Hmmmm. This assumes that the regulator and the regulated both have the same perception of risk.  But using the bank’s “lens” to focus on the bank’s risk, is like giving an eye exam to a patient and using a chart prepared by the patient.  Of course they’ll have perfect vision.

So it sounds to me that the post-Lehman world is not much safer than it was before the financial crisis erupted in 2008.  You can have all the regulation, technology and know-how available at your disposal, but someone has to know what they are looking at.

What About Dodd-Frank? Currently, the Federal Reserve is writing regulations implementing Sections 165 and 166 of the Dodd Frank Act. According to a recent American Banker article, these provisions impose certain “…risk-mitigation and capital-enhancement standards on large banks and non-banks that have been designated as systemically important financial institutions.[11] The Fed issued a proposed rule a few months ago, and various provisions contained in the proposal have drawn the ire of the megabanks.

One of the chief complaints voiced by this group of banks has been over the SIFI Rule’s limits on counterparty exposure. Under Section 165 of Dodd-Frank, a covered company can only have a maximum credit exposure to another company of 25% of the former’s regulatory capital. The rationale behind this rule is straightforward and quite obvious given the recent financial debacle: imposing caps on counterparty exposure will reduce the likelihood of one financial institution’s failure leading to the sequential failure of others, like a stack of falling dominos. [Underscore mine. – PCQ]

And in a classic example of Karma, one of the most vocal critics of the Volker Rule, which seeks to limit proprietary trading, is …drum roll pleaseJamie Dimon, the CEO of JP Morgan.   Mr. Volker, do we see a smile on your face?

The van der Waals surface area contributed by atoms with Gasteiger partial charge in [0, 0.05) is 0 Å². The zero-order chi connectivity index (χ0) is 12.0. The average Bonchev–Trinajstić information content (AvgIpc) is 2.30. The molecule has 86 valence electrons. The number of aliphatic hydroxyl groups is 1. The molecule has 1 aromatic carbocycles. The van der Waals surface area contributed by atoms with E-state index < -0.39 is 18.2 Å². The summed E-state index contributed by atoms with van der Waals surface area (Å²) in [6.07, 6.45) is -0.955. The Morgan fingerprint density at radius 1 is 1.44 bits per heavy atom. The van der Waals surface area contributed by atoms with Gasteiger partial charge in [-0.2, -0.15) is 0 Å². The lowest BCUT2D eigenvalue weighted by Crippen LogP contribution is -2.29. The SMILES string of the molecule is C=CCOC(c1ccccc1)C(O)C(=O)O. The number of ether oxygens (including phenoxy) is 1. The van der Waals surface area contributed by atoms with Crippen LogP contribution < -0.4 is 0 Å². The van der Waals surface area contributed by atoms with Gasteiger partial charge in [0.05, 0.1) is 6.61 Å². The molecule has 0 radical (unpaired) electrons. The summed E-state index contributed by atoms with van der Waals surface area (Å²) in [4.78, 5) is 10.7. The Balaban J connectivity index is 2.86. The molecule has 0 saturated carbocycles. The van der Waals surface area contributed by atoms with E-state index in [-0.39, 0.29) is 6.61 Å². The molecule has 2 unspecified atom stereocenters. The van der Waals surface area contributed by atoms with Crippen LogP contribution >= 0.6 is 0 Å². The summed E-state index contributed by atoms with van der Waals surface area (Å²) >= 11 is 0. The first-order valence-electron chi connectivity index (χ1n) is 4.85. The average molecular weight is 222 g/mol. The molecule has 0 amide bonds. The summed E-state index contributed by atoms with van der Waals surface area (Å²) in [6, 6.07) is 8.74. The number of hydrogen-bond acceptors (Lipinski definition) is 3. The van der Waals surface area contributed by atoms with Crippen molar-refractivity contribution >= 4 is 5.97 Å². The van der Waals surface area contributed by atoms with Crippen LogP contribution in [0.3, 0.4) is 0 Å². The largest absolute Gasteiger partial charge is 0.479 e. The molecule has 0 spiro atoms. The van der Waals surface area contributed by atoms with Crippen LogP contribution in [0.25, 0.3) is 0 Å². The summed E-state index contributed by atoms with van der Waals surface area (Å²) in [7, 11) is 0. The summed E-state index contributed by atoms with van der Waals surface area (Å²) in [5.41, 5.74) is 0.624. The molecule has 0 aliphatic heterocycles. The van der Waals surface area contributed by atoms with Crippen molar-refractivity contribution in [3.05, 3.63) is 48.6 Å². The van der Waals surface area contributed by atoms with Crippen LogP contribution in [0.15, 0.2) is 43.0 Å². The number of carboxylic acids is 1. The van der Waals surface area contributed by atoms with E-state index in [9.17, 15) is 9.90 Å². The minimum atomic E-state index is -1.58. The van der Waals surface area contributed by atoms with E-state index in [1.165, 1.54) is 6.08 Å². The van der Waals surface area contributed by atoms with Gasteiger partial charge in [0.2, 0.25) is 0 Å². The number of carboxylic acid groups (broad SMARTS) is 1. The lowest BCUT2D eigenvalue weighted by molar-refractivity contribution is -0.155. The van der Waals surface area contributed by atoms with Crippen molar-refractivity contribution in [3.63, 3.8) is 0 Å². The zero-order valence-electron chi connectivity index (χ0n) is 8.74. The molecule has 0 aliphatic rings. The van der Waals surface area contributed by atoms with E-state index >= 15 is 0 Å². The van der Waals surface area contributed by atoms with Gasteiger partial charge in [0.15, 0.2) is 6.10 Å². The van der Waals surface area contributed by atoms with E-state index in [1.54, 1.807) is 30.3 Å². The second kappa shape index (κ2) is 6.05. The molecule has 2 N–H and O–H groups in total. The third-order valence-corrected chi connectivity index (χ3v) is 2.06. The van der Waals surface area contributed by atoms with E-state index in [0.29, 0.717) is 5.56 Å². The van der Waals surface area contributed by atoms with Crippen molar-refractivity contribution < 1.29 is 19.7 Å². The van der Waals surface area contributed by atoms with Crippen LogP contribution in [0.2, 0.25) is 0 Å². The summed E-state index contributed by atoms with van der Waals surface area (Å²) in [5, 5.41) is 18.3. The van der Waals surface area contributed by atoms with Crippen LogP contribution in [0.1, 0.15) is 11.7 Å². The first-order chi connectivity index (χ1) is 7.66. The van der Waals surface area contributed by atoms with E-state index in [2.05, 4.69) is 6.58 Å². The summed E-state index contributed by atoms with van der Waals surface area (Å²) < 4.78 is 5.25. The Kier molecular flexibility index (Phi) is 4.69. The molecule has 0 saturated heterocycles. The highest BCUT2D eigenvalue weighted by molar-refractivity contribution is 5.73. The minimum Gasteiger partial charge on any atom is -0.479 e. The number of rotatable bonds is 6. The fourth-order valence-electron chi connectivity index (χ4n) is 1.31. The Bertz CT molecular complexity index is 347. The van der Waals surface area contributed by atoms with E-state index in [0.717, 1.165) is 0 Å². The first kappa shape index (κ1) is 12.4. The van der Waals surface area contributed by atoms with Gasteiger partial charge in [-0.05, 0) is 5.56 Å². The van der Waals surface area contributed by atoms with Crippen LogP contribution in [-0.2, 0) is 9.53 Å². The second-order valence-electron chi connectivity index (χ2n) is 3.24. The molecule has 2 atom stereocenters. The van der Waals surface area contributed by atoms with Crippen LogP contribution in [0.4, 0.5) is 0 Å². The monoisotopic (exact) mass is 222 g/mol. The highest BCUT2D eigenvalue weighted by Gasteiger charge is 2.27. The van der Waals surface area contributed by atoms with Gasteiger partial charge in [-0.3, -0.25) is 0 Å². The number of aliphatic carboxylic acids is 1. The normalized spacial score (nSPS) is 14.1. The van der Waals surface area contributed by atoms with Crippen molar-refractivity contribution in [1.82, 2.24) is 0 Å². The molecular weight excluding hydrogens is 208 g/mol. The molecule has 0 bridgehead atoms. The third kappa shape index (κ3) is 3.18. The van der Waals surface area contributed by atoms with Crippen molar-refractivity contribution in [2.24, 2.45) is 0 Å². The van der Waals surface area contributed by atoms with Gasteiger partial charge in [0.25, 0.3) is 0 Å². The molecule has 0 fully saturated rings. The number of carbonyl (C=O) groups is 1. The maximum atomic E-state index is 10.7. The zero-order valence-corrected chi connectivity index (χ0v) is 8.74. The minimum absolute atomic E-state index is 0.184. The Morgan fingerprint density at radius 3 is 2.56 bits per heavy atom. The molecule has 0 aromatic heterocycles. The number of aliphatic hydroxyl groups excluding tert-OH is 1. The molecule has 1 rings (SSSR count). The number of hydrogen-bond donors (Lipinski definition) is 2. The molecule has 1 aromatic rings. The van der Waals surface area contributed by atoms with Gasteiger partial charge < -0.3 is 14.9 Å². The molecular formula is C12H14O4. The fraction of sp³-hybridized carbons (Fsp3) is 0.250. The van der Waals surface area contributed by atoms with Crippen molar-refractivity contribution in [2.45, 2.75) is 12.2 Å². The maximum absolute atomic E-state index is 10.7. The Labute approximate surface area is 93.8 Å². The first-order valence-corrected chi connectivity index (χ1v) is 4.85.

Conclusion. So, for the layperson, let me editorialize on my concern:  First, we have the 2008 financial meltdown, which was an outgrowth of  frenzied securitizations by Big Banks that culminated in the credit markets seizing up.  And given the incestuous nature of credit derivatives, where every Big Bank is both a debtor and a creditor to the other, we know that any single bank failure has the potential to go viral today.  This “systemic risk” is the elephant in the room that the Big Banks want to ignore.

As for JP Morgan, it has already lost approximately $25 billion of its market cap, leaving $127.5 billion today.  Some might say this not a death blow.  Though it has been punished by ratings downgrades, it will survive.

But the real “take-away” from the JPM story is this:  Given what we have been through over the past four years since the industry suffered a near-death experience, and was resuscitated – compliments of the American taxpayer – one must ask whether the Big Banks have learned anything at all.  It is clear that by repeating the same reckless activity with the same derivatives strategies of years past, they are inviting history to repeat itself.

It is also clear that with reckless derivatives trading – especially for profit rather than to manage risk – a single Big Bank crisis – even short of failure – would result in systemic risk rippling through the entire industry, and beyond.  If the London Whale had worked at Bank of America, with a market cap of $75.65 billion today, a $25 billion hit would be crippling.  In any event, the American public will not stand for another taxpayer bailout, which means that the patient will not be resuscitated again under any circumstances.